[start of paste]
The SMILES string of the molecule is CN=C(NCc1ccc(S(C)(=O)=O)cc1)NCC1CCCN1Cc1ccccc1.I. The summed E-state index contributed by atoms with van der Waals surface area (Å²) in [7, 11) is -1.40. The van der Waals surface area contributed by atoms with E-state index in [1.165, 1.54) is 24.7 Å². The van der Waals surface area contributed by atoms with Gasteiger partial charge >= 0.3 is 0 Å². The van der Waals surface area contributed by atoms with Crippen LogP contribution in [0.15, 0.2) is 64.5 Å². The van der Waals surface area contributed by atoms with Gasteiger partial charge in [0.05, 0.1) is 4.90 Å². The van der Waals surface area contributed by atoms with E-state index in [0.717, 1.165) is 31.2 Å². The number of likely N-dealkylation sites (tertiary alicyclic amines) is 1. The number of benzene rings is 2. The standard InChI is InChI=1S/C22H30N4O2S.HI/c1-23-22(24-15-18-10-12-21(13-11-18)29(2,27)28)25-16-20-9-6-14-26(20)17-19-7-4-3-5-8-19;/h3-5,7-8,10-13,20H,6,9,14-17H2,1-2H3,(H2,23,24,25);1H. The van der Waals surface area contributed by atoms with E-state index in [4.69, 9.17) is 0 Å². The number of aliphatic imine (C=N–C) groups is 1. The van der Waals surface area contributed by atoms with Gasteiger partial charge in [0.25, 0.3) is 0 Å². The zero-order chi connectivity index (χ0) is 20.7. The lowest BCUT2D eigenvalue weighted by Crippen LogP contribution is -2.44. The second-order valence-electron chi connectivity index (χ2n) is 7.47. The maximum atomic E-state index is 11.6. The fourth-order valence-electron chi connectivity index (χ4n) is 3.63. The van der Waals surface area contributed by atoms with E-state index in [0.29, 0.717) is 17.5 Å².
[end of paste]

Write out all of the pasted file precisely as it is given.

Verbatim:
The SMILES string of the molecule is CN=C(NCc1ccc(S(C)(=O)=O)cc1)NCC1CCCN1Cc1ccccc1.I. The summed E-state index contributed by atoms with van der Waals surface area (Å²) in [7, 11) is -1.40. The van der Waals surface area contributed by atoms with E-state index in [1.165, 1.54) is 24.7 Å². The van der Waals surface area contributed by atoms with Gasteiger partial charge >= 0.3 is 0 Å². The van der Waals surface area contributed by atoms with Crippen LogP contribution in [0.15, 0.2) is 64.5 Å². The van der Waals surface area contributed by atoms with Gasteiger partial charge in [0.05, 0.1) is 4.90 Å². The van der Waals surface area contributed by atoms with E-state index in [0.717, 1.165) is 31.2 Å². The number of likely N-dealkylation sites (tertiary alicyclic amines) is 1. The number of benzene rings is 2. The standard InChI is InChI=1S/C22H30N4O2S.HI/c1-23-22(24-15-18-10-12-21(13-11-18)29(2,27)28)25-16-20-9-6-14-26(20)17-19-7-4-3-5-8-19;/h3-5,7-8,10-13,20H,6,9,14-17H2,1-2H3,(H2,23,24,25);1H. The van der Waals surface area contributed by atoms with E-state index in [4.69, 9.17) is 0 Å². The number of aliphatic imine (C=N–C) groups is 1. The van der Waals surface area contributed by atoms with Gasteiger partial charge in [0.25, 0.3) is 0 Å². The zero-order chi connectivity index (χ0) is 20.7. The lowest BCUT2D eigenvalue weighted by Crippen LogP contribution is -2.44. The second-order valence-electron chi connectivity index (χ2n) is 7.47. The maximum atomic E-state index is 11.6. The fourth-order valence-electron chi connectivity index (χ4n) is 3.63. The van der Waals surface area contributed by atoms with E-state index in [0.29, 0.717) is 17.5 Å².